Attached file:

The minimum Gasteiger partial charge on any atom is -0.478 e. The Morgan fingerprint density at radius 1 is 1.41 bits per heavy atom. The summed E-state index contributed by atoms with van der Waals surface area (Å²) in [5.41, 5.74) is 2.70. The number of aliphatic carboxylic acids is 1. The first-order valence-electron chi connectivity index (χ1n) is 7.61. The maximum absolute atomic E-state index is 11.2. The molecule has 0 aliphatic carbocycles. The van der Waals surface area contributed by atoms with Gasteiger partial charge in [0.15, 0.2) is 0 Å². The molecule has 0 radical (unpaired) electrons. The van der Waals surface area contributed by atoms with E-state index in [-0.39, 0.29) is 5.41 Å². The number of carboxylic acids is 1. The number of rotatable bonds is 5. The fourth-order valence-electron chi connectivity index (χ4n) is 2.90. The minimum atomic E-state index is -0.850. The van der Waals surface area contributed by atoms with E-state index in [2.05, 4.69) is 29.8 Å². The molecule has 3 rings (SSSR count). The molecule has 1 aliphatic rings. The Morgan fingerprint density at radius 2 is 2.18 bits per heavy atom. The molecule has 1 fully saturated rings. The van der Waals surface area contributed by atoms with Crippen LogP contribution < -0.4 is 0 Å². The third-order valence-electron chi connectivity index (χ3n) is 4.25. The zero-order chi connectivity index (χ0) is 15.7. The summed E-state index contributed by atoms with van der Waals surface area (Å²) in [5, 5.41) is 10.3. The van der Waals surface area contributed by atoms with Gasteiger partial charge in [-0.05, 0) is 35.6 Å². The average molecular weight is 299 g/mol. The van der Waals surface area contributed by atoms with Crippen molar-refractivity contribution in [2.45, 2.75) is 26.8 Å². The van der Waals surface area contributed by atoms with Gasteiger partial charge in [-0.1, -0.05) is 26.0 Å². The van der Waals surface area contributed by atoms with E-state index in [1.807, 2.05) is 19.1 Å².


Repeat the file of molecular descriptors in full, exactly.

The minimum Gasteiger partial charge on any atom is -0.478 e. The Morgan fingerprint density at radius 1 is 1.41 bits per heavy atom. The summed E-state index contributed by atoms with van der Waals surface area (Å²) in [5.41, 5.74) is 2.70. The number of aliphatic carboxylic acids is 1. The first-order valence-electron chi connectivity index (χ1n) is 7.61. The maximum absolute atomic E-state index is 11.2. The molecule has 0 aliphatic carbocycles. The van der Waals surface area contributed by atoms with Gasteiger partial charge in [0.15, 0.2) is 0 Å². The molecule has 0 radical (unpaired) electrons. The van der Waals surface area contributed by atoms with E-state index in [-0.39, 0.29) is 5.41 Å². The number of carboxylic acids is 1. The number of rotatable bonds is 5. The fourth-order valence-electron chi connectivity index (χ4n) is 2.90. The minimum atomic E-state index is -0.850. The van der Waals surface area contributed by atoms with E-state index in [2.05, 4.69) is 29.8 Å². The molecule has 3 rings (SSSR count). The molecule has 1 aliphatic rings. The Morgan fingerprint density at radius 2 is 2.18 bits per heavy atom. The molecule has 1 fully saturated rings. The van der Waals surface area contributed by atoms with Crippen LogP contribution < -0.4 is 0 Å². The third-order valence-electron chi connectivity index (χ3n) is 4.25. The zero-order chi connectivity index (χ0) is 15.7. The summed E-state index contributed by atoms with van der Waals surface area (Å²) in [5, 5.41) is 10.3. The van der Waals surface area contributed by atoms with Gasteiger partial charge in [-0.05, 0) is 35.6 Å². The average molecular weight is 299 g/mol. The van der Waals surface area contributed by atoms with Crippen molar-refractivity contribution in [2.45, 2.75) is 26.8 Å². The van der Waals surface area contributed by atoms with Gasteiger partial charge in [-0.1, -0.05) is 26.0 Å². The van der Waals surface area contributed by atoms with E-state index in [1.807, 2.05) is 19.1 Å².